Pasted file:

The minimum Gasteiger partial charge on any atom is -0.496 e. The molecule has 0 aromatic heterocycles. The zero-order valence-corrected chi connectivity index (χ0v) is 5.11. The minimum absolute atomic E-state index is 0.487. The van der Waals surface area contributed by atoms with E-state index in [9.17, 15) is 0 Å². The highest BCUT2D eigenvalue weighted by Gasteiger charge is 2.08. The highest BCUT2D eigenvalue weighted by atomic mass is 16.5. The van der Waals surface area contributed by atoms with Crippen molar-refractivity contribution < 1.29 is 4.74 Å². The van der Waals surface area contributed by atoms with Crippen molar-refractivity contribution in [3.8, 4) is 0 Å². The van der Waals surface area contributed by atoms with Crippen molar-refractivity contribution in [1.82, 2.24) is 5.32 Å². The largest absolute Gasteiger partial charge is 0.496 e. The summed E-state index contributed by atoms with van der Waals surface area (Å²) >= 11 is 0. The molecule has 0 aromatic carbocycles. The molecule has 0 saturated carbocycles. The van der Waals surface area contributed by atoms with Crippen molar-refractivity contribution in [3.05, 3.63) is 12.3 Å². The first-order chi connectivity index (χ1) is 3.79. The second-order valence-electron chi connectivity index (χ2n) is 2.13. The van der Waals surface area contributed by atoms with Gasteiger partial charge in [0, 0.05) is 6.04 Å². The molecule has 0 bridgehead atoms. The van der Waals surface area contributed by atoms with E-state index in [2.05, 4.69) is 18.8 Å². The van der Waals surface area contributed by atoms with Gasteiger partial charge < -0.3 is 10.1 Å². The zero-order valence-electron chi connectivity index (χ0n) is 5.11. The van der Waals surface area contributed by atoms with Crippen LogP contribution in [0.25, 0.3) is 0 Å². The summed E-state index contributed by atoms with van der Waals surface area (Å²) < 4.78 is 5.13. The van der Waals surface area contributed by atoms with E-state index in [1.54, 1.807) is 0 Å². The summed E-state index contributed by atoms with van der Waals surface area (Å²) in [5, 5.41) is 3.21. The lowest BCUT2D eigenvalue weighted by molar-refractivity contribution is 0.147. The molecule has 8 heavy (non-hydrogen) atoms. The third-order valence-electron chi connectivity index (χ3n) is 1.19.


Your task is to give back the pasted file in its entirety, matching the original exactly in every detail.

The minimum Gasteiger partial charge on any atom is -0.496 e. The molecule has 0 aromatic heterocycles. The zero-order valence-corrected chi connectivity index (χ0v) is 5.11. The minimum absolute atomic E-state index is 0.487. The van der Waals surface area contributed by atoms with E-state index in [9.17, 15) is 0 Å². The highest BCUT2D eigenvalue weighted by Gasteiger charge is 2.08. The highest BCUT2D eigenvalue weighted by atomic mass is 16.5. The van der Waals surface area contributed by atoms with Crippen molar-refractivity contribution < 1.29 is 4.74 Å². The van der Waals surface area contributed by atoms with Crippen molar-refractivity contribution in [3.8, 4) is 0 Å². The van der Waals surface area contributed by atoms with Crippen molar-refractivity contribution in [1.82, 2.24) is 5.32 Å². The largest absolute Gasteiger partial charge is 0.496 e. The summed E-state index contributed by atoms with van der Waals surface area (Å²) >= 11 is 0. The molecule has 0 aromatic carbocycles. The molecule has 0 saturated carbocycles. The van der Waals surface area contributed by atoms with Crippen molar-refractivity contribution in [3.05, 3.63) is 12.3 Å². The first-order chi connectivity index (χ1) is 3.79. The second-order valence-electron chi connectivity index (χ2n) is 2.13. The van der Waals surface area contributed by atoms with Gasteiger partial charge in [0, 0.05) is 6.04 Å². The molecule has 0 bridgehead atoms. The van der Waals surface area contributed by atoms with E-state index in [2.05, 4.69) is 18.8 Å². The van der Waals surface area contributed by atoms with Gasteiger partial charge < -0.3 is 10.1 Å². The zero-order valence-electron chi connectivity index (χ0n) is 5.11. The van der Waals surface area contributed by atoms with Crippen LogP contribution in [0.25, 0.3) is 0 Å². The summed E-state index contributed by atoms with van der Waals surface area (Å²) < 4.78 is 5.13. The van der Waals surface area contributed by atoms with E-state index in [1.54, 1.807) is 0 Å². The summed E-state index contributed by atoms with van der Waals surface area (Å²) in [5, 5.41) is 3.21. The lowest BCUT2D eigenvalue weighted by molar-refractivity contribution is 0.147. The molecule has 8 heavy (non-hydrogen) atoms. The third-order valence-electron chi connectivity index (χ3n) is 1.19.